Microsoft to make huge infrastructure investment in Taiwan
Microsoft is dramatically ramping up its investment in Taiwan amid the US-China trade war. In a press conference this morning, the Washington-based tech firm announced plans for a major expansion of its cloud infrastructure in Taiwan, representing the company’s .
The investment will see Microsoft develop four major projects in the country over the next few years, including the creation of a Taiwan based data centre region which will form the base for Azure cloud in the APAC region, the creation of a new cloud hardware team, the launch of an industrial ecosystem and an expansion of its cybersecurity capabilities, according to a report by Taiwan News.
Microsoft’s decision to further invest in Taiwan as a base for its cloud, AI, IoT and edge solutions in APAC is expected to support the government's goals, as well as creating significant benefits for the country’s economy and create “tens of thousands of jobs.”
commented on the announcement: "Technology has a critical role to play in supporting economic recovery and opportunity everywhere. Microsoft is committed to fostering local innovation to support digital transformation across the public and private sectors in Taiwan. Our new investment in Taiwan reflects our faith in its strong heritage of hardware and software integration. With Taiwan's expertise in hardware manufacturing and the new datacenter region, we look forward to greater transformation, advancing what is possible with 5G, AI and IoT capabilities spanning the intelligent cloud and intelligent edge."
Investment by Western tech firms in Taiwan is not a new phenomenon. In 2018, Google announced plans to hire 300 technology professionals in the country, and to train another 5,000 AI students, following its acquisition of Taiwanese tech giant HTC, and IBM also expanded its own R&D centre in the country around the same time.
“There’s no lack of hardware as well as soft talent that these institutions can take advantage of,” said Tony Phoo, an economist at Standard Chartered bank in Taipei, in . “Taiwan has some of the best talent around the region, and it comes cheap as well. If you want to establish a data center to be located in Northeast Asia, Taiwan looks attractive.”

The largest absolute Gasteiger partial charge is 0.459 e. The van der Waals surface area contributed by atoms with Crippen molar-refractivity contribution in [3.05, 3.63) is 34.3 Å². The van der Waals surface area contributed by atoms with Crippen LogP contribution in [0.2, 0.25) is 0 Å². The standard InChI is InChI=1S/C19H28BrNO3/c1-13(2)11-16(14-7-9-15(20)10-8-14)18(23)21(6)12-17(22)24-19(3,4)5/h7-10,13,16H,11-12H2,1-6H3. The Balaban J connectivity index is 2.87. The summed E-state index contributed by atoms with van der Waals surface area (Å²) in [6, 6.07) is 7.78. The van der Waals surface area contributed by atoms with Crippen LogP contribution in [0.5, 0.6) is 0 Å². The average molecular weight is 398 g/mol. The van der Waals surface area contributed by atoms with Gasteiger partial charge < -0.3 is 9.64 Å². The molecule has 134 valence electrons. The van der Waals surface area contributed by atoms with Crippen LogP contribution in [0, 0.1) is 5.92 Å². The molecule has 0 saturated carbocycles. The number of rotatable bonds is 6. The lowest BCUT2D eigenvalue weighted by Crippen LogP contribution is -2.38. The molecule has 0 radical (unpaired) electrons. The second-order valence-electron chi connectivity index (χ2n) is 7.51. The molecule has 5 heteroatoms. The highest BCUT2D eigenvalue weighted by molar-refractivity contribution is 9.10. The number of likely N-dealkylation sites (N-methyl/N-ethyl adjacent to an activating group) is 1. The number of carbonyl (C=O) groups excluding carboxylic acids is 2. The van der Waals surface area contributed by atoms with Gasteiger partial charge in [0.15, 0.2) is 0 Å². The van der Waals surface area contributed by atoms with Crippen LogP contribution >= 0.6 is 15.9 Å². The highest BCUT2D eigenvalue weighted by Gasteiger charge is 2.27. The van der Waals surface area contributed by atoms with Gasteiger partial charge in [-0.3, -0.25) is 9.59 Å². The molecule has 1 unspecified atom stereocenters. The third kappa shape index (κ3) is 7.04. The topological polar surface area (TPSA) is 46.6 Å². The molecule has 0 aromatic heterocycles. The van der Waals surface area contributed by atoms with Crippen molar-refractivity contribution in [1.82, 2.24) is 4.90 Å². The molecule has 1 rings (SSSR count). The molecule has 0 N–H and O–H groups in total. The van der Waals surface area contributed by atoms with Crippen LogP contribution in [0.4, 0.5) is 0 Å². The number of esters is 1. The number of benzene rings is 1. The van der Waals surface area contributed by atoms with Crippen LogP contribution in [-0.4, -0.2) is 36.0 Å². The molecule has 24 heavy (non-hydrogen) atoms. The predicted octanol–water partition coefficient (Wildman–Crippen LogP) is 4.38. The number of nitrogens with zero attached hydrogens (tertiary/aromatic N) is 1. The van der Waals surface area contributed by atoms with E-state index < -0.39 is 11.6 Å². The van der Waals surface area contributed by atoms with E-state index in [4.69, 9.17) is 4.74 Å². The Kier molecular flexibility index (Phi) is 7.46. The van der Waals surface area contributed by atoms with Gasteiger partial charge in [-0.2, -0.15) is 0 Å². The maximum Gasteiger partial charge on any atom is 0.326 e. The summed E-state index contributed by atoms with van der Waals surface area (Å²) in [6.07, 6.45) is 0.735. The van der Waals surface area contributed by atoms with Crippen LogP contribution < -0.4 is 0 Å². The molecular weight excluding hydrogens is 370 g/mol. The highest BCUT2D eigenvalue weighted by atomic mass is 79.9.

NKG1 opens BDx Nanjing data centre campus
Big Data Exchange (BDx), a pan-Asian data centre company has launched its Nanjing data centre campus in China with the opening of its first facility, NKG1. The company said they “celebrated” the launch of the campus, located in the Yangtze River Delta, one of the nation's richest regions and its largest import and export base.
Following its certificate of completion from the Urban and Rural Construction Bureau of Jiangning District in Nanjing City, the NKG1 campus is “now serving customers”. Construction on the Nanjing campus began in February last year.
"We worked through the challenges of completing a major construction project during the peak of the pandemic because customers were anticipating this launch to support an unprecedented surge of growth and capacity requirements”, said Bill Gao, EVP & Chief Executive Officer of BDx Greater China.
"The launch of NKG1 enables BDx to have new world-class data centre infrastructure in China. It also lays a solid foundation for BDx to provide OTTs, financial services institutions, and Fortune 500 MNC customers with high reliability, high redundancy, and low latency solutions”, he added.
What does the NKG1 data centre include?
According to BDx, the NKG1 facility is the first data centre in the city to earn the Uptime Institute Tier III Certification of Design Documents and offers 4MW of IT power for colocation. NKG1 is powered by two separate 10-kilovolt feeders from two substations that aim to provide the NKG campus with 60MVA of total power sanctioned from the grid.
During COVID-19, BDx says that its design and construction team focused on safety to ensure that the project was completed safely and without incident. This enabled the company to add critical capacity to this region and respond to the accelerated shift to digital environments that caused a surge in demand for data center services. “Research shows that demand hasn't dropped as the economy reopens”, BDx said.
The launch of NKG2
Due to rising demand in China’s data centre market, BDx plans to launch the second phase of its Nanjing campus, NKG2, by the end of this year. “NKG2 is designed to be minimally manned and almost lights-out — a reigning philosophy across BDx's data center cluster. In addition, its highly automated features make for a more sustainable data center environment”, the company said.